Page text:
Risks, liabilities, claims, and product liability insurance. You might have heard these terms before, but what exactly do they mean in terms of your business? 

From the moment a product is created, it carries risks. These risks could cause injuries and damages that lead to angry consumers, lawsuits, product recalls, lost business partnerships, a damaged reputation, and more. 

This probably sounds like a lot of expenses—and believe me, it can be. According to a recent study, a product liability claim can cost an average of $25,336 for a small business. So, how can you avoid an expense like this? The easiest and most reliable way is by getting product liability insurance

What is product liability insurance? 

Product liability insurance is designed to help you pay for claims related to bodily injury, illness, property damage, and death caused by using your product. Any business in the supply chain is at risk of being named in a claim, such as suppliers, manufacturers, importers, distributors, wholesalers, and retailers.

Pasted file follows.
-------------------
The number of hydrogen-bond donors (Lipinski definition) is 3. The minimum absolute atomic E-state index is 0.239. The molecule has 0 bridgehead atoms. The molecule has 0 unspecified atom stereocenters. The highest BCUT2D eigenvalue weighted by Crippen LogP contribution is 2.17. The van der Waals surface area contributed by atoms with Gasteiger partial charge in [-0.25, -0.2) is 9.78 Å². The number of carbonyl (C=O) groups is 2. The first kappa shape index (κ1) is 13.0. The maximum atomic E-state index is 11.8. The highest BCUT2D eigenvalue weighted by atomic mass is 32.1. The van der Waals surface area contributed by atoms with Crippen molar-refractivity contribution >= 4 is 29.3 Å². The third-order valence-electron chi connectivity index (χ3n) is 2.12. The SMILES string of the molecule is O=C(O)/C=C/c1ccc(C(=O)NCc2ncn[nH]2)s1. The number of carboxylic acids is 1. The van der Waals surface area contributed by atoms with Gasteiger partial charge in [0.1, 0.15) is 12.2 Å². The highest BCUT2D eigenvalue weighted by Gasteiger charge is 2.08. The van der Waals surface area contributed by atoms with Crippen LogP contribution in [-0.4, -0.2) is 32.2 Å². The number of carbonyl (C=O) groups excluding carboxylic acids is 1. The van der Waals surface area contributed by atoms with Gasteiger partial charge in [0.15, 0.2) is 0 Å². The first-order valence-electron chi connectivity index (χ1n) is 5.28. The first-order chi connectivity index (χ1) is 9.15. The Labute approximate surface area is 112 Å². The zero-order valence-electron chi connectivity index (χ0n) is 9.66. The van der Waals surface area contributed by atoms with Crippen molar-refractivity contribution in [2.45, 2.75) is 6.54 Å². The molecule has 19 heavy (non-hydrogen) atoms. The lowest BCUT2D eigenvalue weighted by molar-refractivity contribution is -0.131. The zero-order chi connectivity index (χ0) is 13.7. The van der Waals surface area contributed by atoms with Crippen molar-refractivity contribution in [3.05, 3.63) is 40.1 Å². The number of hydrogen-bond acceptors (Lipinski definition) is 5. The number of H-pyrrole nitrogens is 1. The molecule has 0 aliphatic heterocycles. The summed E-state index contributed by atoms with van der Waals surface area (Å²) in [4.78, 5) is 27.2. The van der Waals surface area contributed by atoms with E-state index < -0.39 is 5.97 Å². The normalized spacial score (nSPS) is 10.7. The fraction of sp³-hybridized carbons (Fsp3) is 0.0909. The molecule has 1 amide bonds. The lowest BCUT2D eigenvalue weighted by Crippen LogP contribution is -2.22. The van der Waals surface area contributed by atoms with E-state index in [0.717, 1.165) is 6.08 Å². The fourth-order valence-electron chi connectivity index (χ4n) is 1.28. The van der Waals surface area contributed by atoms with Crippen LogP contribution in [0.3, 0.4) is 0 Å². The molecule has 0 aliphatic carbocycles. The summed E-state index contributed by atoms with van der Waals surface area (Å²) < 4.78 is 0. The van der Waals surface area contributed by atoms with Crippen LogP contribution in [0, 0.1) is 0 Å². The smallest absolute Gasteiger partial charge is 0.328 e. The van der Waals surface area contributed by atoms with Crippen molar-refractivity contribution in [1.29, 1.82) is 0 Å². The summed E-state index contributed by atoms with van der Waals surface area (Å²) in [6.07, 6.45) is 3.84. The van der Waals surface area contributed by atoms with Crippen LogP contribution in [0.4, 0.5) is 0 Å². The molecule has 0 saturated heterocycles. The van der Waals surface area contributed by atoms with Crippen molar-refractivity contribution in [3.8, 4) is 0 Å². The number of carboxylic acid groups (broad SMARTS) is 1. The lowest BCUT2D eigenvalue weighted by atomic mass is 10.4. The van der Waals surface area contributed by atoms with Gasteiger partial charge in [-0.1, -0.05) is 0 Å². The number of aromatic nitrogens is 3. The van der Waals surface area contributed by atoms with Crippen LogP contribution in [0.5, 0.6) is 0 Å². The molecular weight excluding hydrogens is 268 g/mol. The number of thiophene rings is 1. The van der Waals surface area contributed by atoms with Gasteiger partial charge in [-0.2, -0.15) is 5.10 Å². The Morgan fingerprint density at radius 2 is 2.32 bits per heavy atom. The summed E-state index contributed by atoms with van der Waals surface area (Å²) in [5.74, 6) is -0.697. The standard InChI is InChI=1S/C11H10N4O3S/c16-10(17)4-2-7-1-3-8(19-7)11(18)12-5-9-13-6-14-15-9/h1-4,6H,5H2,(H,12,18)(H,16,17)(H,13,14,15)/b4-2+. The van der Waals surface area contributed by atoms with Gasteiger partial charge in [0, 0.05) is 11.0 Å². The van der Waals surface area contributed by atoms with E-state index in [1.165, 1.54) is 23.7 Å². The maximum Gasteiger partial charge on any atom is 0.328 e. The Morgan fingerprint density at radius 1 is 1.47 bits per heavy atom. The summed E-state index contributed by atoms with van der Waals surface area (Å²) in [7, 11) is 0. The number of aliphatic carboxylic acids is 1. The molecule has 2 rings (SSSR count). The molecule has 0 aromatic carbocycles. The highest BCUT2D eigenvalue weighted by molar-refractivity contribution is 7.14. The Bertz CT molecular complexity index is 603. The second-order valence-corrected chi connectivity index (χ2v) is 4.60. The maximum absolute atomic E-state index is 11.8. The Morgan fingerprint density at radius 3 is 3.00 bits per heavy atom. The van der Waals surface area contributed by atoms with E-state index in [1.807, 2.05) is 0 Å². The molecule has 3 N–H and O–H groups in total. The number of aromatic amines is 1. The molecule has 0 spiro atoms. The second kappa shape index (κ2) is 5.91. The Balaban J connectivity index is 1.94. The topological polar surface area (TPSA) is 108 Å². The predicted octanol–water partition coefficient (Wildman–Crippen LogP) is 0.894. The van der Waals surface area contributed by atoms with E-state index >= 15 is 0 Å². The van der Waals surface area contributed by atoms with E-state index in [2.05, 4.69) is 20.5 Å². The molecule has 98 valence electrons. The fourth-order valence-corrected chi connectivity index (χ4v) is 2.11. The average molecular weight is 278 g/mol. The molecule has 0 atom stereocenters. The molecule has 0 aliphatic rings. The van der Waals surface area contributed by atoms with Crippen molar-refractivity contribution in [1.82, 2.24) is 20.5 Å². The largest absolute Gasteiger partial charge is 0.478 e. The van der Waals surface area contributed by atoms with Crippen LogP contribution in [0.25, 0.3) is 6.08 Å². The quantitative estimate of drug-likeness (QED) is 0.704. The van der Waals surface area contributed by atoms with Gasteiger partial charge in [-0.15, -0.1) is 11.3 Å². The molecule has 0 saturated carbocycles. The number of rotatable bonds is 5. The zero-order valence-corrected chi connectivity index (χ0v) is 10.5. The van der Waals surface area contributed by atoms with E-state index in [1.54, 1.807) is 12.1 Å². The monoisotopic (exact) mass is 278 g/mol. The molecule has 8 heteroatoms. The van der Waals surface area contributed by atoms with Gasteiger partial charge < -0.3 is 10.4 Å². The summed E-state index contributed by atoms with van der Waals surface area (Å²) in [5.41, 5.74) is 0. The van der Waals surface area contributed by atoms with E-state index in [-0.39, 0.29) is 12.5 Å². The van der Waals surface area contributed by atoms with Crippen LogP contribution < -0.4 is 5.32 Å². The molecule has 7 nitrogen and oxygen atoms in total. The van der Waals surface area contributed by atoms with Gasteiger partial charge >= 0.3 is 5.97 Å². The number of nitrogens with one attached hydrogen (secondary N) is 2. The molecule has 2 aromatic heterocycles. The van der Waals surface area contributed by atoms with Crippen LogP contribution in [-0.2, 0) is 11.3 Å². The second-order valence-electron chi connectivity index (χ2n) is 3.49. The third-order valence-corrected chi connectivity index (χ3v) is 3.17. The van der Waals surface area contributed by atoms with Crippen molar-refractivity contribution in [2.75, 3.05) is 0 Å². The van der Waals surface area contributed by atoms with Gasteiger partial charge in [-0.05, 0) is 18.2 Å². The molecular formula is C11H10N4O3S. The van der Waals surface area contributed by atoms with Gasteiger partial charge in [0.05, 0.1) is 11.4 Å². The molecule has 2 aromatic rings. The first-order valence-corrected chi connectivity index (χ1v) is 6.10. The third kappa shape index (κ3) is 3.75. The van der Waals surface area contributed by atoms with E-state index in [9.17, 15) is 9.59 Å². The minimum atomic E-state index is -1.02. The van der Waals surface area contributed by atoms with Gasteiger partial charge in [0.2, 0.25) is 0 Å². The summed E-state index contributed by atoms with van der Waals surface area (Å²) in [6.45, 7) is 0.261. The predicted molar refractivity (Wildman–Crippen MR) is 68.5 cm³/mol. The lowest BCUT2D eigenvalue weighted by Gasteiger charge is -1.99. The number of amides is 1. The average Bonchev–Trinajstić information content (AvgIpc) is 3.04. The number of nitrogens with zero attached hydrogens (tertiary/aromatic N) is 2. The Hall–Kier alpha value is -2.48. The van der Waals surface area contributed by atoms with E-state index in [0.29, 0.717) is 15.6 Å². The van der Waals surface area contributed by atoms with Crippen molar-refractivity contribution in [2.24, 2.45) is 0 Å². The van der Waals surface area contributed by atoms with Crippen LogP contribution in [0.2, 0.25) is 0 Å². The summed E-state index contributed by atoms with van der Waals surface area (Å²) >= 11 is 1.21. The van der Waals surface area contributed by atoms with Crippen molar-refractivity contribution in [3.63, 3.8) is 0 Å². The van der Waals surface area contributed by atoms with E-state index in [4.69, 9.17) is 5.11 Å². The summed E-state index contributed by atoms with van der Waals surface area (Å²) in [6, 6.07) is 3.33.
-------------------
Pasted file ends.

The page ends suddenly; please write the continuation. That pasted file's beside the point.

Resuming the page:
What types of risks does my business have? 

Every business carries risks, but some will have more than others. For example, a small clothing boutique is going to hold less risk than a cleaning product manufacturer. This is because the injuries and damages that could come from clothing are less likely to occur or be fatal compared to those from a cleaning product. 

Ask yourself: how can a consumer be harmed from using my product? How could my product damage their property? Things like electrical components may spark and lead to fires. Anything topical for the skin could cause irritation or discolor fabrics. Even mislabeling or failure to add proper warnings could result in accidents.

If you don’t help create products (both parts of a product or whole products), then your business assumes the risk of assisting this product to go to market and into the hands of consumers.